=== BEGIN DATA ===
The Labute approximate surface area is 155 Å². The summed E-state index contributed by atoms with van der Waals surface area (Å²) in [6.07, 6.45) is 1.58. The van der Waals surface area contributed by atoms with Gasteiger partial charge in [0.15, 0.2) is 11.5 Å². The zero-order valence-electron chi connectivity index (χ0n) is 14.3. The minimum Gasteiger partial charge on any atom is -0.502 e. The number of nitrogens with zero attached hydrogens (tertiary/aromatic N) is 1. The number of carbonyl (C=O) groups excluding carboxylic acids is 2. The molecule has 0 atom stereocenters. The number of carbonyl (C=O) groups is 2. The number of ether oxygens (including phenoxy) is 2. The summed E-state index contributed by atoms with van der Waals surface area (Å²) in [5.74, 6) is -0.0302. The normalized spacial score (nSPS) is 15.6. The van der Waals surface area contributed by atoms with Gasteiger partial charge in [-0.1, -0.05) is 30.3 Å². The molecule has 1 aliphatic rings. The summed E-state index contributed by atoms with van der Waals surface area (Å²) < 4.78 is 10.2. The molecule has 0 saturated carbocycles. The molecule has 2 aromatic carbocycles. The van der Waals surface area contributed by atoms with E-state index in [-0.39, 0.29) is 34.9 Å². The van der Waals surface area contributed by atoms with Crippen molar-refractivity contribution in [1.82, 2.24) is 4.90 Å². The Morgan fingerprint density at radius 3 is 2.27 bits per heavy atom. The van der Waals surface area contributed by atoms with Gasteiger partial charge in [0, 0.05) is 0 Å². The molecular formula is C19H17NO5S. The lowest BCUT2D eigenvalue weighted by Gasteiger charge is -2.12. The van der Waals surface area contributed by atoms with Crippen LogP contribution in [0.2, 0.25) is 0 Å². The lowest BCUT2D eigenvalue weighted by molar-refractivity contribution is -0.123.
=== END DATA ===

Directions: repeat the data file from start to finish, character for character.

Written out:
The Labute approximate surface area is 155 Å². The summed E-state index contributed by atoms with van der Waals surface area (Å²) in [6.07, 6.45) is 1.58. The van der Waals surface area contributed by atoms with Gasteiger partial charge in [0.15, 0.2) is 11.5 Å². The zero-order valence-electron chi connectivity index (χ0n) is 14.3. The minimum Gasteiger partial charge on any atom is -0.502 e. The number of nitrogens with zero attached hydrogens (tertiary/aromatic N) is 1. The number of carbonyl (C=O) groups excluding carboxylic acids is 2. The molecule has 0 atom stereocenters. The number of carbonyl (C=O) groups is 2. The number of ether oxygens (including phenoxy) is 2. The summed E-state index contributed by atoms with van der Waals surface area (Å²) in [5.74, 6) is -0.0302. The normalized spacial score (nSPS) is 15.6. The van der Waals surface area contributed by atoms with Gasteiger partial charge in [-0.1, -0.05) is 30.3 Å². The molecule has 1 aliphatic rings. The summed E-state index contributed by atoms with van der Waals surface area (Å²) < 4.78 is 10.2. The molecule has 0 saturated carbocycles. The molecule has 2 aromatic carbocycles. The van der Waals surface area contributed by atoms with E-state index in [-0.39, 0.29) is 34.9 Å². The van der Waals surface area contributed by atoms with Crippen molar-refractivity contribution in [1.82, 2.24) is 4.90 Å². The Morgan fingerprint density at radius 3 is 2.27 bits per heavy atom. The van der Waals surface area contributed by atoms with Gasteiger partial charge in [0, 0.05) is 0 Å². The molecular formula is C19H17NO5S. The lowest BCUT2D eigenvalue weighted by Gasteiger charge is -2.12. The van der Waals surface area contributed by atoms with Crippen LogP contribution in [0.2, 0.25) is 0 Å². The lowest BCUT2D eigenvalue weighted by molar-refractivity contribution is -0.123.